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08 May 2017


Regional and rural communities face a range of disadvantages when compared to their city counterparts, not the least which is getting timely access to a doctor.

People living in these areas often have to travel significant distances for care, or endure a long wait to see a GP close to where they live. Getting to see other specialists can be even more difficult.

Inequalities such as these mean that they have lower life expectancy, worse outcomes on leading indicators of health, and poorer access to care compared to people in major cities. Death rates in regional, rural, and remote areas are higher than in major cities, and the rates increase in line with degrees of remoteness.

The overall distribution of doctors is skewed heavily towards the major cities, which means that regional and rural areas are affected by workforce shortages more acutely.

The problem is not a shortage of medical graduates. With medical school intakes now at record levels, we do not need more medical students or any new medical schools – something which the AMA and the Government can agree on.

What is needed are more and better opportunities for doctors, particularly those who come from the bush, to live and train in rural areas.

The evidence shows that they are the most likely to stay on and serve their rural community when they qualify.

Until now, the approach of Federal Governments of all political persuasions to getting younger doctors to the bush has been bonded workforce programs.

This has failed miserably because it did not address the underlying causes of medical workforce shortages, nor make the practice of medicine in areas of medical workforce shortage any more attractive.

I’ve met bonded graduates who decided to buy their way out of the deal.

Though many medical students have positive training experiences in rural areas, progression through prevocational and vocational training often requires a return to the cities.

At this point many trainees develop the personal and professional networks that are not easy to leave. Not surprisingly, many of these trainees are less able to return to practise in under-serviced areas.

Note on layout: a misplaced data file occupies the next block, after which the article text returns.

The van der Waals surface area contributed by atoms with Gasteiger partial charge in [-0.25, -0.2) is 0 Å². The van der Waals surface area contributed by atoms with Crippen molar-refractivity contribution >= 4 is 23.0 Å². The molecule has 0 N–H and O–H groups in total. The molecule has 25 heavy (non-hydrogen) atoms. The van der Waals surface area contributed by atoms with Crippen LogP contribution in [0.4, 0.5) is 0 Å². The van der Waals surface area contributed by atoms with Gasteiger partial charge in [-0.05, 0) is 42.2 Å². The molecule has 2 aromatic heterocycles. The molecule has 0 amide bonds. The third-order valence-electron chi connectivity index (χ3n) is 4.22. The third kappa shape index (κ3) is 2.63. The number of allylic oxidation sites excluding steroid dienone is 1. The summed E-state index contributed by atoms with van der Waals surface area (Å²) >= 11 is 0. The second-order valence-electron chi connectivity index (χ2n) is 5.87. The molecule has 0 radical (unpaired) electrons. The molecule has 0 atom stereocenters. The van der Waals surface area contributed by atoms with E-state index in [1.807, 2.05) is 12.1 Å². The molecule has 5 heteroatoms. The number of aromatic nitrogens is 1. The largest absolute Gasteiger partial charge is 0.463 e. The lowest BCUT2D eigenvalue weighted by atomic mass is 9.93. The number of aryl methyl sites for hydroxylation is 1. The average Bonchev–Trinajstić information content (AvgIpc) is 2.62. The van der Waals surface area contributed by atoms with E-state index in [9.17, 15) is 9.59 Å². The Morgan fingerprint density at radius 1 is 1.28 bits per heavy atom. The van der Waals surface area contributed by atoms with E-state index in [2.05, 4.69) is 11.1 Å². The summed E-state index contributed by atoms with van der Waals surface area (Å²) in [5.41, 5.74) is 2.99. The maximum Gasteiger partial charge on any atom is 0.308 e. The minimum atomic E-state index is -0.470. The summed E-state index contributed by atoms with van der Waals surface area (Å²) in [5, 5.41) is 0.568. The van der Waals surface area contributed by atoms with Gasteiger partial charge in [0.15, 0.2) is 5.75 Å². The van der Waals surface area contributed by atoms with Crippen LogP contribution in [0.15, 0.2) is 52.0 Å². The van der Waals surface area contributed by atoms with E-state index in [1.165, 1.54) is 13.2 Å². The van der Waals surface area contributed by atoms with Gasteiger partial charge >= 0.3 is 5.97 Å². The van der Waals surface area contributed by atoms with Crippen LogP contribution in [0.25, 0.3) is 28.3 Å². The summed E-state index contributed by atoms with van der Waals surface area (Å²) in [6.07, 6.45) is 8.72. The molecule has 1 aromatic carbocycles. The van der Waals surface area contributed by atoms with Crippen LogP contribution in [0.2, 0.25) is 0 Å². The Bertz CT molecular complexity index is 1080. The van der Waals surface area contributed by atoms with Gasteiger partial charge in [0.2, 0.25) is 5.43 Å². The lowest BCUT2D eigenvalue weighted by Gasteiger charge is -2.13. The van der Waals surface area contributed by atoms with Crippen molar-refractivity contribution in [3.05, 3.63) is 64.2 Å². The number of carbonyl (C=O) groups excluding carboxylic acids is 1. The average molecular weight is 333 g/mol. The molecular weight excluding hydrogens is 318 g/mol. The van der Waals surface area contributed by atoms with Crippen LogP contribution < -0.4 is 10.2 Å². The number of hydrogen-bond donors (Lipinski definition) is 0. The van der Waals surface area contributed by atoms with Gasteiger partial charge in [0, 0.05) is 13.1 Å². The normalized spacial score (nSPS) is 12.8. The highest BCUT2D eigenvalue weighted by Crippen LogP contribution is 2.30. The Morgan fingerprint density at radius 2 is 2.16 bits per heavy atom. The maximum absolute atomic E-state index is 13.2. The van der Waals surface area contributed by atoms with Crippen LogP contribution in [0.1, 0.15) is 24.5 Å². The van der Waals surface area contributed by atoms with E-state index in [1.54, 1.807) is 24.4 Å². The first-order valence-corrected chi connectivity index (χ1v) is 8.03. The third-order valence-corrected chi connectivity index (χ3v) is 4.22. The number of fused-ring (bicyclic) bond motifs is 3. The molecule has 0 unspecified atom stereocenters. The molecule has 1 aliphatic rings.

Three years ago the AMA developed a significant proposal to address these problems – regional training networks. We see these as vertically integrated regional networks of health services and prevocational and specialist training hubs.

The networks would build on existing infrastructure and enable junior doctors to spend a significant amount of their training in rural and regional areas, only returning to the city to acquire specific skills.

We believe that regional training networks can improve the distribution of the medical workforce distribution by enhancing generalist and specialist training opportunities, and by supporting prevocational and vocational trainees to live and work in regional and rural areas. It is an idea whose time has come and supported by many players in the rural health space.

I was therefore very pleased when the Government announced last month that it will establish 26 regional training hubs across every state and in the Northern Territory, costing about $28.6 million.

According to the Government, the hubs will integrate health services, the medical colleges and other training organisations to increase postgraduate medical training opportunities.

It will be important that the Government works closely with the Colleges and other stakeholders to ensure the program helps to provide the regional vocational training places that are so badly needed.

There is a long way to go before the shortage of doctors in the bush is fixed, but nonetheless, this initiative is an important step in the right the direction. I believe it could make a real difference to access to medical care for regional and rural communities if implemented properly.

Published: 08 May 2017